Chapter 35

 

In Ru and Ila’s absence, Rahka was left to tremble beneath the first sphere’s scrutiny.

In order to conceal their brief visit to Vahna, he decided to report to the Superior General and his fellow members of the sphere that his fiancé and her regent apprentice had actually left to visit the remains of Kavatea.  According to Rahka, the goal of this outing was for Ru to further instill in Ila the necessity of Rededication in quelling violent uprisings, and to give her a tangible example of the only solution for such revolts.  Upon their return he would report that Ila had learned her final lesson well.  For the time being, however, he was left to squirm his way through his morning meetings.

The Superior General’s instruction was simple and quick, and the rest of the first sphere’s business proceeded normally.  Once the meeting was officially adjourned, Rahka told himself he was finally free, that there was nothing left for him to be concerned about; Ru and Ila would return later that day, and his false report of their outing would go entirely unquestioned.

His heart nearly fell from his chest when the Superior General himself bade him wait.  Once the rest of the interim members of the sphere had departed, Rahka descended to a single knee before the center seat of their meeting room, before His Grace, the Superior General—Halta Esimios Ehdetton of the prime family.

The rapidly aging man sat in a reclined position, his seat thick with cushions to sustain his withering body.  Streaks of ignited nanomachines frequented his wrinkled, spotted flesh as his net worked several times more than its normal function in order to sustain his failing body.  His breathing, deeply strained and quickly turning into lung failure, was also assisted by an apparatus stretched over his face.  His speech was aided only by what his nano-net could do with his vocal cords.  “Ila Enqelin is away, correct?” Ehdetton wheezed in a weak voice.

Though his question was short, Rahka waited an extra second in order to ensure he did not dare speak over the Superior General.  “Yes, Your Grace.  Ila Enqelin and Ruhnaria have likely arrived on Kavatea by now.  They will not return until the end of the day.”

“I see…  Then there is a matter of utmost urgency which I would like you to handle personally.”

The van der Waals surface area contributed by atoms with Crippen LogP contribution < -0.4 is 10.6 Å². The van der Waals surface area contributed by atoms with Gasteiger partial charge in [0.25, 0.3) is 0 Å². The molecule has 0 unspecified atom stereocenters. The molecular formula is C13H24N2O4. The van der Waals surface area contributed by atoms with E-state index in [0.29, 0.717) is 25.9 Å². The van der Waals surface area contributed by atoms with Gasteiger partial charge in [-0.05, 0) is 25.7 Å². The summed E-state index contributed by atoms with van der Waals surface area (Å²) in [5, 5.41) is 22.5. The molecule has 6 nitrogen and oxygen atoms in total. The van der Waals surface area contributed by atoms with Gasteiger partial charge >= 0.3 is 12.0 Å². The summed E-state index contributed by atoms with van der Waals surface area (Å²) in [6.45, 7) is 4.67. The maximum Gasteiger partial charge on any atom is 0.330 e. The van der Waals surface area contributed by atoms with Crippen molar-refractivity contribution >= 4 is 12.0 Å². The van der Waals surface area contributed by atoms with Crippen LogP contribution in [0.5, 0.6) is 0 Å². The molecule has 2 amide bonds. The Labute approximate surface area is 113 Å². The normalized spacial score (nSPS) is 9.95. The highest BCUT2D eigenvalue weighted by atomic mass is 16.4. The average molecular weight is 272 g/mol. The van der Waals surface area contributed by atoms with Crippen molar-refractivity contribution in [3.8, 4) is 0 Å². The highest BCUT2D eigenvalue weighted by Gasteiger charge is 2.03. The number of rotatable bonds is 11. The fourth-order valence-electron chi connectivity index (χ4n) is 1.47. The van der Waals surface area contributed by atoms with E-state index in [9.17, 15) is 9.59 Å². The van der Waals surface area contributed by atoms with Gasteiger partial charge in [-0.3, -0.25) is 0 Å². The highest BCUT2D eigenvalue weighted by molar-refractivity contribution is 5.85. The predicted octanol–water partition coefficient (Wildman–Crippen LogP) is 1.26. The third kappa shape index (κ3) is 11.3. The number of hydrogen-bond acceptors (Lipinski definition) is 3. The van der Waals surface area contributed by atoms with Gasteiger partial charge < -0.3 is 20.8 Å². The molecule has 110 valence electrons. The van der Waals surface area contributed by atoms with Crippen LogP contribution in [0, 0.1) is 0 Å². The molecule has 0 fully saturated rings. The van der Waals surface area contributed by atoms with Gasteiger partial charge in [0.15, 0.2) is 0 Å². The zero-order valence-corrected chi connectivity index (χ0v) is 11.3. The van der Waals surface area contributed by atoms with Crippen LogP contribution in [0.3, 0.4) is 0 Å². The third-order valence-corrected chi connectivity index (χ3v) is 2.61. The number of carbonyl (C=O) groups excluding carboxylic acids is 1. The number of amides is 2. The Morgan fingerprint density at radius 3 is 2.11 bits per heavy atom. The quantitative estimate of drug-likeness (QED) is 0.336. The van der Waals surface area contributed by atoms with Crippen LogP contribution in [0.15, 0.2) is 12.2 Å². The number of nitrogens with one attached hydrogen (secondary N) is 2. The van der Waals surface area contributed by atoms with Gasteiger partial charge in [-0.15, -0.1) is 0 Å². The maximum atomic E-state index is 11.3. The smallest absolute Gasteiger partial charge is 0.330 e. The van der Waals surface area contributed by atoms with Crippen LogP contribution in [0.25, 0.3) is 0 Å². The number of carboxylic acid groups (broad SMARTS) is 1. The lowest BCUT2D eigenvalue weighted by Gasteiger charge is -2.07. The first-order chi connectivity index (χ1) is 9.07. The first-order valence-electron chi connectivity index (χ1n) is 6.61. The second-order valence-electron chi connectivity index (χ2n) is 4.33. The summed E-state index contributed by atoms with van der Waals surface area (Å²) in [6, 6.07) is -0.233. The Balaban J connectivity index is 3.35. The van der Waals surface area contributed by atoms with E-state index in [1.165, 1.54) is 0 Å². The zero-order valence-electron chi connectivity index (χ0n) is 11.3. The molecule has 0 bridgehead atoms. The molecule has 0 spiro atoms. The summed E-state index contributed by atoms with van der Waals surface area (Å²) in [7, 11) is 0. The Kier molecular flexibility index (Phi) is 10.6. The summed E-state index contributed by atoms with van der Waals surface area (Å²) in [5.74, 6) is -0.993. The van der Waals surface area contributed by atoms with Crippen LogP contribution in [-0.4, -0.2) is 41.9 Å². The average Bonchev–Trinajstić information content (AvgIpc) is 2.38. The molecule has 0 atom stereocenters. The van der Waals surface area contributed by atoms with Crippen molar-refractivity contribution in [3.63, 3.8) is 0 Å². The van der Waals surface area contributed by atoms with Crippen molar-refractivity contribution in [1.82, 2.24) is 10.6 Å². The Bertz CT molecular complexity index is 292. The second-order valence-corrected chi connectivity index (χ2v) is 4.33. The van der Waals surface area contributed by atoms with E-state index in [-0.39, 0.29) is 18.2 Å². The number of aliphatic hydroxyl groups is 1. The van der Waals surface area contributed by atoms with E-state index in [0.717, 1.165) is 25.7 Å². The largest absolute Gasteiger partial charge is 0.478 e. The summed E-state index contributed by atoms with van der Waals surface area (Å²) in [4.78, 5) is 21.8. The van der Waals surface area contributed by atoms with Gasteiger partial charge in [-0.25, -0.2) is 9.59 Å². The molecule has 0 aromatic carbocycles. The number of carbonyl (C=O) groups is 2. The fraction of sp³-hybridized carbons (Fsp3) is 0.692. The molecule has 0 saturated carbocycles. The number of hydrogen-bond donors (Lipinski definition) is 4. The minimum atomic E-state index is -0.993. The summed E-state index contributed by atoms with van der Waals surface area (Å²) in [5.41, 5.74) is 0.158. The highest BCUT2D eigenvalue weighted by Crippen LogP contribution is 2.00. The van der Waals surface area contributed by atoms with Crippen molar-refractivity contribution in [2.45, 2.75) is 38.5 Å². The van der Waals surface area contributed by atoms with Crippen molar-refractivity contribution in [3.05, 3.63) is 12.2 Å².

“Of course, Your Grace.  How may I obey you?”

His lips crinkling into a pleased smile, Ehdetton raised a bony hand, the shape of his stringy tendons clearly visible beneath his thinning skin, and conjured a light screen.  With the relevant data displayed, he wafted the screen to Rahka.  “Two individuals were arrested late last evening, on Eilikh,” he explained as Rahka surveyed the screen.  “Nueva Sehrk and Isstahv Luhotaeva—a provincial superior and a pontiff of the lower legislature, respectively.”

The screen showed Rahka the pictures of the two individuals in custody, along with detailed descriptions of their physical appearances and professional backgrounds.  The man, Isstahv, glared dourly back at Rahka, with long, thick ropes of chestnut hair framing his face like pillars before a palace.  The other picture was of Nueva Sehrk, an older woman with thinning, red hair.

“These two individuals are both related to Ila Enqelin in differing ways,” the Superior General continued.  “One of them, the woman, approached our investigative agency directly, claiming she and the man were involved in a plot against the Coalition—one which she claims centers in some way on Ila Enqelin.  I would like you to oversee their interrogations immediately.”

  “Certainly,” Rahka replied with a tone of deep respect.  However, beneath his tributary sentiment, he felt nearly frozen to the floor, his heart pounding.  He mentally raced through every report he had given the first sphere on Ila, wondering if he had somehow slipped up.  Attempting to calm down, he reminded himself that these allegations had not come from his reports, but from whoever this woman was—Nueva Sehrk.

“If I may ask, Your Grace,” Rahka risked, keeping his head low, his eyes on the ground, “what manner of accusations has this woman raised against Ila Enqelin?”